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Australian government launches new medical cannabis guidelines

Doctors have been given new guidelines on how effective medical cannabis treatments are. Picture: AP Photo/ Eric Gay AUSTRALIAN doctors have been given official guidelines on how effective medical cannabis is for treating patients with chronic pain and epilepsy. New guidelines released today also provide advice about whether patients with multiple sclerosis or chemotherapy-induced nausea and vomiting could benefit from the controversial treatment, as well as if it could provide relief to terminally ill Australians in palliative care. The guidelines show medical cannabis can provide some relief to patients with chronic pain from nerve damage. They warn that, for many people, the pain relief would only be modest but that it could help with sleep. There was not enough evidence yet to show the treatment could provide any pain relief for those arthritis or fibromyalgia pain. The guidelines also advise that: “Current studies show no evidence that medicinal cannabis can improve overall quality of life or physical functioning.” For Australians in palliative care, the guidelines recommend that medicinal cannabis should only be used after standard treatments have failed as there are very few studies on its benefits. “While medicinal cannabis products can be used to treat nausea and vomiting due to chemotherapy, there is little evidence of any benefit to advanced cancer patients with chronic pain,” the advice says. “The published studies in the medical literature showed little effect on appetite, nausea [or] vomiting, pain, dizziness, mental health or sleep problems. “There is also no evidence that medicinal cannabis has any anti-cancer activity in human studies or that it can slow the progression of these conditions.” For those with epilepsy, it advised that there was some evidence that it could assist children and young adults up to age 25 with reducing the frequency of seizures when used in addition to current treatments. There was not enough evidence to make recommendations for older adults. It could also not stop a seizure if it was already underway. “At this time, the use of medicinal cannabis products should only be considered where conventional treatments have been tried and proven unsuccessful in managing the patient’s symptoms,” the advice said. For those with MS, there was some evidence that medical cannabis products, THC extracts and dronabinol, might be effective at reducing pain. There was also some evidence that other products, nabiximols and other THC extracts, could reduce muscle spasticity and improve patient quality of life. Some side effects were reported for those in the MS studies including dizziness, euphoria, feeling ‘high’, diarrhoea and vertigo but most people said the effects were mild or well tolerated.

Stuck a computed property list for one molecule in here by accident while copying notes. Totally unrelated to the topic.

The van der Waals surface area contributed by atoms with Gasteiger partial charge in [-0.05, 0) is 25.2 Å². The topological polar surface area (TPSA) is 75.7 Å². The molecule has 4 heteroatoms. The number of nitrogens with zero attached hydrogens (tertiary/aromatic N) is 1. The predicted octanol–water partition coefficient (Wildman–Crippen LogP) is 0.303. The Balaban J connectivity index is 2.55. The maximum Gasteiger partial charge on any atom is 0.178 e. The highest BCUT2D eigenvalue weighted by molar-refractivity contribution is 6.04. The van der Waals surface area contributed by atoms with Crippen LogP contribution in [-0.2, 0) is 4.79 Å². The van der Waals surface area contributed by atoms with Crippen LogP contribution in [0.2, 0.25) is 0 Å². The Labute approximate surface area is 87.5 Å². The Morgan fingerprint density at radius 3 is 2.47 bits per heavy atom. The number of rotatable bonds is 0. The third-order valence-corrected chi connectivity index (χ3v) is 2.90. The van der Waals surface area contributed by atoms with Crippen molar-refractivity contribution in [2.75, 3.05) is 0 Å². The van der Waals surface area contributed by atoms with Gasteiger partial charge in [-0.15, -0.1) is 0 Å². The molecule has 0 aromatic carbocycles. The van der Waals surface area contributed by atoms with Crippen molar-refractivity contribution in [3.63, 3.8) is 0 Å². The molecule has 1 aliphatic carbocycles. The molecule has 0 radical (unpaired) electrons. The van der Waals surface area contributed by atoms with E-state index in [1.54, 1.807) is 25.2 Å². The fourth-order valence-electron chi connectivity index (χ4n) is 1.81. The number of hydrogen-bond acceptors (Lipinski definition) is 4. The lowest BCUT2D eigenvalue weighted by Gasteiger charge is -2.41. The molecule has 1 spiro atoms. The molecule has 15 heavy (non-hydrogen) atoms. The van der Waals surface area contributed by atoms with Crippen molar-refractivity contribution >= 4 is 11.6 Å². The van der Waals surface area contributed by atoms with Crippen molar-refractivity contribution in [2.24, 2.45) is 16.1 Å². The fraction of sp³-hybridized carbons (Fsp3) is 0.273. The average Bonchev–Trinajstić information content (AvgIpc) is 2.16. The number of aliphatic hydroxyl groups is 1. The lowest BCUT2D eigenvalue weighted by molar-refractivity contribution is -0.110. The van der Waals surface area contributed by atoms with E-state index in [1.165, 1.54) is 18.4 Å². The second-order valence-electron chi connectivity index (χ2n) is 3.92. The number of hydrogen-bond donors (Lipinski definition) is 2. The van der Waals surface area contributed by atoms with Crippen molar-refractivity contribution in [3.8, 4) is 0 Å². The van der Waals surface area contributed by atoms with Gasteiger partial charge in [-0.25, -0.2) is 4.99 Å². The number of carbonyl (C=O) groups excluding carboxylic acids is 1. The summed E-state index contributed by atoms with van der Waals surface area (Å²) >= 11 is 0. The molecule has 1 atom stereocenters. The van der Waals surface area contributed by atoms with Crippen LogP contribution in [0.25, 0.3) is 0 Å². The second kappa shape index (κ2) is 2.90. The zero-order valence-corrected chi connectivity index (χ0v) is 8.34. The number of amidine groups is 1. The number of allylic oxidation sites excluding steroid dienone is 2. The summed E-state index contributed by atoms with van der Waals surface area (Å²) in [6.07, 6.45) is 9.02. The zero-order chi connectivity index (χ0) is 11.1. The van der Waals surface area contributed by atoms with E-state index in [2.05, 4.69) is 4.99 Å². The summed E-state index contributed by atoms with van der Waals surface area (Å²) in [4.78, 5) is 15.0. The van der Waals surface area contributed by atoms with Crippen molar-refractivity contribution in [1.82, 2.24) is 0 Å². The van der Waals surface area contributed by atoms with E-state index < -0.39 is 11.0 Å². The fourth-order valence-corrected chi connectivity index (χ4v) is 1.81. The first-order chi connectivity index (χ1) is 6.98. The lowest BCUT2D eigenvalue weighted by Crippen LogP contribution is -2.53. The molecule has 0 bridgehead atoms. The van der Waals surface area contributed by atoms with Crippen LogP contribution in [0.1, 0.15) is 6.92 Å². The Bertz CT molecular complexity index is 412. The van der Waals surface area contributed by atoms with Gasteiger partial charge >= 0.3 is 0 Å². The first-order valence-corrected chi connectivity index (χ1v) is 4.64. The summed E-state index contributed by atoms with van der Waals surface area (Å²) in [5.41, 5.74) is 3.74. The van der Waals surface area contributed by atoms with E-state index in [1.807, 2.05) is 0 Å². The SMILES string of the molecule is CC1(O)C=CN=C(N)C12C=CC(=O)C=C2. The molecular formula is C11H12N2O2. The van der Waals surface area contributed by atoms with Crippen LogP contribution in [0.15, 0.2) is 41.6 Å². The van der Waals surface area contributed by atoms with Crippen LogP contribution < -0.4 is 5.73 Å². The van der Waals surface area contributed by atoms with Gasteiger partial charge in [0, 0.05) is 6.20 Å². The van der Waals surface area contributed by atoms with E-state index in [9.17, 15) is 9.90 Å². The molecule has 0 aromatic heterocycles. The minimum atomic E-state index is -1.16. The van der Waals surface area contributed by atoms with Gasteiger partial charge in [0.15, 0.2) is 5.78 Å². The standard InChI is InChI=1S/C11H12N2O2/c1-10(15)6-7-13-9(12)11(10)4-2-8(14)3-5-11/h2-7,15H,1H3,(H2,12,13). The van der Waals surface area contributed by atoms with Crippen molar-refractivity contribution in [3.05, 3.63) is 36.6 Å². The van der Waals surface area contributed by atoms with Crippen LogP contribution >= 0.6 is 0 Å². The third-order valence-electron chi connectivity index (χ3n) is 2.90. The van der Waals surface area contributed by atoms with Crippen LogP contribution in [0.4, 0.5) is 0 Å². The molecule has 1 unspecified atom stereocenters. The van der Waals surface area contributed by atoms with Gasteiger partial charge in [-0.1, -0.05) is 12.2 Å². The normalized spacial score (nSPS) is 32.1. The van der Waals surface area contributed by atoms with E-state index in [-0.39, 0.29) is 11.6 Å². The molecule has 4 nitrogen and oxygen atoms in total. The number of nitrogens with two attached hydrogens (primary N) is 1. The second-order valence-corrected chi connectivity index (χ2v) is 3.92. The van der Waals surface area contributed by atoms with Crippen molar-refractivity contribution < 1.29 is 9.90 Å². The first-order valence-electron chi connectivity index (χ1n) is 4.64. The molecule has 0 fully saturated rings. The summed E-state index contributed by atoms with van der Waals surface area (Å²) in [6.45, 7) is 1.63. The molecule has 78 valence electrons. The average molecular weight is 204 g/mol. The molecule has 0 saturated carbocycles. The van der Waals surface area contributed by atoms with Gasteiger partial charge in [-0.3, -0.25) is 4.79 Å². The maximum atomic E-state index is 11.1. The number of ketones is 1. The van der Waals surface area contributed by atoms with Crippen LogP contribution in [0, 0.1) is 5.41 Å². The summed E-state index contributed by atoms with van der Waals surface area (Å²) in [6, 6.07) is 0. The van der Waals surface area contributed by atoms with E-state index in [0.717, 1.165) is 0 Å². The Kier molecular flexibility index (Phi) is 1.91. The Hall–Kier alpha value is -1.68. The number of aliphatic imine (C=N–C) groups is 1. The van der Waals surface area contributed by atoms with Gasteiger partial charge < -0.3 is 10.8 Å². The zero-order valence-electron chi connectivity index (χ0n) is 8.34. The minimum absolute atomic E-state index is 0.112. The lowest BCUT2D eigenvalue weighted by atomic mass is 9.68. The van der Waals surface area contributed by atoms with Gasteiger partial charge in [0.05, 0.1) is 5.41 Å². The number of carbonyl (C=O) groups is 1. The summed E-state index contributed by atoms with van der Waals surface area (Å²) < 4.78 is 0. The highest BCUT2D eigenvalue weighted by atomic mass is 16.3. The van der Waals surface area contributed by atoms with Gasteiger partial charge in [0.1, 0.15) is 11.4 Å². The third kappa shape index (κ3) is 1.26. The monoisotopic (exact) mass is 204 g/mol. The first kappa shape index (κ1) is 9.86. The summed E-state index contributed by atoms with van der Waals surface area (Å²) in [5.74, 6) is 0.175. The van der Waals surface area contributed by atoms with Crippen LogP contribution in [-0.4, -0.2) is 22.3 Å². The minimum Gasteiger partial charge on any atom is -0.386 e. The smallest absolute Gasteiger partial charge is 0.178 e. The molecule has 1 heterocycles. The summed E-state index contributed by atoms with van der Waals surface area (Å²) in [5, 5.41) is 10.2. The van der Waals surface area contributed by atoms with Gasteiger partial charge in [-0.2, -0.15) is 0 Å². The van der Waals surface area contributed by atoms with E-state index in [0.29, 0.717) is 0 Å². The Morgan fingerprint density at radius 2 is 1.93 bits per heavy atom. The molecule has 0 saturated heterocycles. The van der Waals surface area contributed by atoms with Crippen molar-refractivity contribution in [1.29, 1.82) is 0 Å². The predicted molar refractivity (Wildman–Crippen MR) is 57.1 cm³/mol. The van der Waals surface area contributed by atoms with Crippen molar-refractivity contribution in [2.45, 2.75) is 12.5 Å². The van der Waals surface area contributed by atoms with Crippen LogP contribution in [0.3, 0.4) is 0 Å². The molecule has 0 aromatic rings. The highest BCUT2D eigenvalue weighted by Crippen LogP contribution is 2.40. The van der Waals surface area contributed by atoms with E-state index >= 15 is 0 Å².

Health Minister Greg Hunt said a growing number of Australians had shown interest in using medicinal cannabis to treat the symptoms of a number of chronic conditions. Picture: Gary Ramage Launching the guidelines today, federal Health Minister Greg Hunt said a growing number of Australians had shown interest in using medicinal cannabis to treat the symptoms of a number of chronic conditions. “GPs, specialists and consumers have been calling for information about medicinal cannabis, and its use and effectiveness to treat certain conditions,” he said. “These documents will help the patient and doctor make a joint decision about whether medicinal cannabis is the right treatment option for their individual circumstances.” Mr Hunt said the decision to use medicinal cannabis products should be made on a case-by-case basis. It was not a one-size-fits-all approach. He also highlighted that the federal government was making it easier to access medicinal cannabis products more rapidly, while still maintaining safeguards for individual and community safety. The guidelines — developed by a team of academics from the Universities of New South Wales, Sydney and Queensland via the National Drug and Alcohol Research Centre — have been endorsed by the Australian Advisory Council on the Medicinal Use of Cannabis. For more information on medicinal cannabis products visit the Therapeutic Goods Administration’s website. Originally published here:

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